Elf Power rounded off the second day with a set of their fantasy-tinged psychedelic pop. They're part of the Elephant 6 constituency, but seem to lurk towards the edges, avoiding some of the bendier tendencies and sticking to straighter ways. So there's less of the frenetic multi-instrumentalism and performer chaos of Neutral Milk Hotel gigs, and likewise, none of the outstandingly peculiar tunes that Jeff Mangum seems to comb out of the tangles of his mind whenever the mood takes him.

Elf Power

On the other hand, given the ropey nature of many of the bands on the bill, Elf Power were a revelation. Not only were they not a copy of something from America (them being actually something from America), they were up for a laugh, tight and good enough to play bigger concerts. The simple song structures were a positive advantage, powering the crowd through the cold night. They went down a storm, particularly by covering I Wanna Be Your Dog which got all the old Swedish punks up.

* * * *

Skate got rather excited by the fact that the main bloke from Elf Power looked just like her mate Paul from The Bats. She eventually plucked up the courage to tell him this and was astonished to learn that not only had he heard of The Bats, he was a fan.

 

Doktor Kosmos

12th August

Dinner at Martin's parent's house preceded the prodigious talents of Doktor Kosmos. He is both a man and the leader of a band going by the same name and featuring the also excellently named Twiggy Pop. Dressed like extras from Porridge in regulation charcoal denim trousers and jackets they make a spiky, bass-heavy noise, topped by Casiotone synthesizer and Soul Revue backing. The Doktor throws all the shapes of a lithe, young James Brown which, by virtue of his being short and rather portly, end up looking more like the desperate thrashings of a man wearing concrete boots who has just been dropped off Tower Bridge. With that hair too, the closest comparison is really Fat Freddy from the Furry Phreak Brothers. Every song is a little story. Like the one about the girl at his school who slept with the teacher-or was it just a rumour? Or the track on the Benno compilation (An Unfinished Retrospective) which concerns "penises and vaginas, but in other words" (thank you, Kristian.) These, of course, are sung in Swedish, but that never mattered as the collision of Stax and Sparks was more than enough.

* * * *

One of the hardships of being in a band is the fact that you have to play stuff you don't like, or the bass player will take all his equipment home, you bastards. There are several remedies for this:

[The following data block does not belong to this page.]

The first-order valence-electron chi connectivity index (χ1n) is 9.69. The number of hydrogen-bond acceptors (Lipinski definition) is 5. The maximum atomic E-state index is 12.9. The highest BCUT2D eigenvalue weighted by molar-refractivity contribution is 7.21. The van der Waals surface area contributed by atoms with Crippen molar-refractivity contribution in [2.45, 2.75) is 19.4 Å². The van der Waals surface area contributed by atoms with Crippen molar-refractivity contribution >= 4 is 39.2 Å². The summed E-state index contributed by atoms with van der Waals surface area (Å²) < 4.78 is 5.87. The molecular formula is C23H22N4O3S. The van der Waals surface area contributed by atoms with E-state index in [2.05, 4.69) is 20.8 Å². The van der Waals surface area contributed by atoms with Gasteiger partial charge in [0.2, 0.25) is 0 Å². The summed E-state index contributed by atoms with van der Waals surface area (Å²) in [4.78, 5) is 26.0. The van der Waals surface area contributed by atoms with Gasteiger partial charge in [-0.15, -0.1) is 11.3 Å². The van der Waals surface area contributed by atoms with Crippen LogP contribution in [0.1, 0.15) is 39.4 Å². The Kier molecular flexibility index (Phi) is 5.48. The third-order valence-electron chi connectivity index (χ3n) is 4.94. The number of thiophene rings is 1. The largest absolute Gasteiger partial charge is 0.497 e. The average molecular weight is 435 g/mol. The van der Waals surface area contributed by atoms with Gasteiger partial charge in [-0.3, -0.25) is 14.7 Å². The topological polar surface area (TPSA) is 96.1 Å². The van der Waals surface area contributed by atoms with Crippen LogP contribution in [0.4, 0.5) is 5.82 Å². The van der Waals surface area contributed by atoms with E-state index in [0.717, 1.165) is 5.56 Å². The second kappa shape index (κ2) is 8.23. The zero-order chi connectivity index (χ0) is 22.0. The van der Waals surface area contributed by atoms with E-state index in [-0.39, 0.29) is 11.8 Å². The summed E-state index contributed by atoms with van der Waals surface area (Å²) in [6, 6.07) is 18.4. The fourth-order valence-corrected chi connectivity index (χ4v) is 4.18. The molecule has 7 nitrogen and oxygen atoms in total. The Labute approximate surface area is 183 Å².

• Pretend you're really playing something else
  • Play what you're supposed to do but add some ironic delivery of your own
  • leave.
  • Moon Gringo's guitarist hasn't quite plucked up the courage for (3) but he's hammering (1) and (2) to the best of his ability while the rest of the band mosey along in a fairly gentle manner, saved from mediocrity by a melodic violin. Guitar man thrashes, grimaces and generally behaves like he's in the Ramones while sounding like a dormouse in a vacuum tank. On the vocal side he's the bald chap out of Aqua but it's hard to tell whether that's how he thinks he should sound or not. He should leave and the rest of the band should get better at being Velvets copyists.

    The Pop Tarts sounded like they'd missed the last few years' rehearsals, but looked like they hadn't missed any sessions at the bar recently. They've got the amateurish charm of Kenickie without the glamorous pop aspirations. There was Enough variation in the punky set with the occasional mini-Kraftwerk blast from a cheap keyboard to lift things and keep the crowd happy. Although swearing at them in German went down even better.

    Lavemangsmugglarna is not the kind of name you'd want to tell your Gran about (it means Enema Smugglers) but is not exactly Anal Cunt. Neither are the band. The Strollers, on the other hand, is possibly the most innocuous name ever but they turned out to the garage punk rock of the '67 vintage. Featuring Rick Wakeman reborn as the undead playing Paul McCartney's violin-shaped bass and a lunatic office worker on a weekend bender dry humping the floor and acting like he'd just won on We Are The Champions (i.e. much dashing around and double-arm waving) they just played straightforward Hammond, guitar, bass and drums. They were excellent.

    * * * *

    The finale (we'll ignore the Trembling Blue Stars who were awful) came courtesy of 69-Hard. Psychobilly Swede-style, they wished they'd come from Dullsville, AZ but instead only came from Dullsvagen, SE. 69-Hard are the kind of dirty, tattooed greasers with Link Wray fixations and a thirst for large quantities of cheap beer that you find in all small towns. Like The Strollers before them, they're nothing you haven't heard before, and better, but make up for originality shortages with enthusiasm and shouting. They ripped through a set of shredders, throwing all the expected moves and several cans of lager, gobbed enough phlegm to fill a bucket and generally did all the things their mothers probably told them not to. With tattoos.

    13th August

    Time, as Andy Pandy might well have said, to go home. We stopped off in Malmö for an afternoon on the way back to the airport and purchased, wait for it, a little wooden butter knife with a picture of a car on it. Genuine traditional Swedish implement, apparently. I showed myself for the mean sod that I am by shouting "three quid for THAT?" across the market when Donna gleefully waved it at me. She was so crestfallen that she put the cheese scraping tool (just a tenner) back on the stall.